It lives up to 80 years in captivity, although 40 is more typical. It generally does well with other household pets, such as dogs and cats, if raised with them from an early age. 

Nevertheless, the blaze-winged has a sweet temperament that may be too nice for some.

Given its size and strength, it’s not recommended for households with small children unless they are supervised at all times.

With its great capacity for affection, a captive-bred blaze-winged can make an excellent companion pet that will become a very close friend.

23. Pearly Conure

Pearly Conure
by manginwu is licensed under CC BY-SA 2.0

The Pearly Conure is a bird found in places such as Bolivia, Brazil, Colombia, Ecuador, and Peru.

It has been said that its name comes from its head feathers which have a pearl-like appearance.

This bird has become very popular because it loves being around people and is a perfect pet. 

The only downside to having one as a pet is that they tend to be more destructive than other breeds.

They are particularly good at chewing wires. So you may want to put plenty of caution tape around any areas you do not want them getting into. 

Overall, they are great birds and will make a fantastic addition to any home as long as you can cope with the destructive tendencies of these different types of conures and parakeets.

24. Rose-fronted Parakeet

Rose-fronted parakeet
by http://www.birdphotos.com is licensed under CC BY 3.0

This bird is one of three Conure species with rose-colored heads. It’s also one of two Rose-crowned Conure subspecies.

Psittacara wagleri wagleri, native to southern South America, and P.w.amazonum, indigenous to eastern Peru, Ecuador, and Brazil (as well as Trinidad). 

Though the bird also comes in various colors, including green, yellow, and white. So what are some interesting facts about Rose-crowned Conures?

First, they’re small—rarely growing larger than seven inches tall—and many males develop bright red irises once they reach maturity.

25. Guarouba Conure (Golden Parakeet)

Guarouba Conure (Golden Parakeet)
by Derek Ramsey is licensed under CC BY-SA 2.5

These rare parrots are known for their peach color, yellow head feathers, and red tail feathers.

They are also known for their large size and bright coloring.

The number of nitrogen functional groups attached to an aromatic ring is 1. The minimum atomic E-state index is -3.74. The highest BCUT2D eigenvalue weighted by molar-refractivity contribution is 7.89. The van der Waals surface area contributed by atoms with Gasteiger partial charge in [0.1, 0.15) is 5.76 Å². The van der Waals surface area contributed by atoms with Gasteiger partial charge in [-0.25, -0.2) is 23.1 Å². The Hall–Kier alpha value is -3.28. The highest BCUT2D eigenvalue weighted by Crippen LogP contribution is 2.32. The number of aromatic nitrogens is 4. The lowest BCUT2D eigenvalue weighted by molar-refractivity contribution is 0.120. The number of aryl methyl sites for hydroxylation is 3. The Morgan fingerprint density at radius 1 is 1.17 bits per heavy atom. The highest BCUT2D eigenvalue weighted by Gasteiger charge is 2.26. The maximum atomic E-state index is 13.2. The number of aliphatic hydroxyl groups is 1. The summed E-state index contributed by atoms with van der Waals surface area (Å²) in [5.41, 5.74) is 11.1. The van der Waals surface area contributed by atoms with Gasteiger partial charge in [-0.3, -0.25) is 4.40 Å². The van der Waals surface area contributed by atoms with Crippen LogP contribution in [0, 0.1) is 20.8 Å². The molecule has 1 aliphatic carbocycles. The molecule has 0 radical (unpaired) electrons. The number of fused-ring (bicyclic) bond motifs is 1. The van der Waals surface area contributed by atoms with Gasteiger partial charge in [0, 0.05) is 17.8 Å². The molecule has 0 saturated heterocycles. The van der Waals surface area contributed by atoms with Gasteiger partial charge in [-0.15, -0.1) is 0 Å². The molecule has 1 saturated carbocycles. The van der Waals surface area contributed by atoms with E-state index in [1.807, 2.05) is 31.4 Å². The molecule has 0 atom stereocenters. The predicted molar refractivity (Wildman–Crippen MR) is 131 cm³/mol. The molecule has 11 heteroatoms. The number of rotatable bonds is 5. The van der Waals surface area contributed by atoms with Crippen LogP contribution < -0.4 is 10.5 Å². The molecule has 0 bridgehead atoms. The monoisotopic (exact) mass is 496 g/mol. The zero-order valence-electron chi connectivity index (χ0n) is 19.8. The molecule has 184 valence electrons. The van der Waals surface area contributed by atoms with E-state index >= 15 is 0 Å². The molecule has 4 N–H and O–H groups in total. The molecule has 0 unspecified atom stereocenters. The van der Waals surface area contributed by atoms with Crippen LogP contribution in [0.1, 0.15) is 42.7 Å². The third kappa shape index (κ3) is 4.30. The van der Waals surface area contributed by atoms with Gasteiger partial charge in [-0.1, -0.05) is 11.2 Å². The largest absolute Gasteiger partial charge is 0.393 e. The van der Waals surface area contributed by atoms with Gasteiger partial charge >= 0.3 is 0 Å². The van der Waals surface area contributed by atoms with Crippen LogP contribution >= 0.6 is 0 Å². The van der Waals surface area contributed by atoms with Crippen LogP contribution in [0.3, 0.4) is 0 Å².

Guarouba Conures are sweet-natured, playful, and devoted to their owners. It’s a good idea to provide them with plenty of toys and activities.

In addition, these parrots are noisy when they play, but they’re relatively quiet when they talk.

It’s common for Guarouba Conures to live up to 40 years in captivity.

So if you’re considering adopting one of these different types of conures, think long-term!

26. Ognorhynchus Conure (Yellow-eared Parrot)

Yellow-eared parrot
by felixú is licensed under CC BY-SA 2.0

Typically affectionate, active, and fun-loving, Ognorhynchus conures make fantastic first pets.

Although they’re usually quite intelligent, they can also be headstrong, requiring a fair amount of attention and stimulation.

Although, these are best suited for owners with previous experience owning parrots or other similar creatures of different types of conures and parakeets.

If socialized early, your Ognorhynchus should grow to become a fantastic companion parrot.


Conures are an excellent option for anyone looking for a bird that can handle, talk, and interact with people.

They come in many shapes and sizes, from small to large, of different types of conures and parakeets, so there’s a species for every home.

The main thing to remember when thinking about getting a conure is their tendency towards loud shrieking.

However, they did not only like to express themselves vocally but if they started screaming or screeching.

It can be difficult to stop them! If you can, put up with some early morning noise while they get settled into their new home.

Then perhaps you should consider adopting one. When raised by an experienced owner with other feathered friends, they can make excellent companions.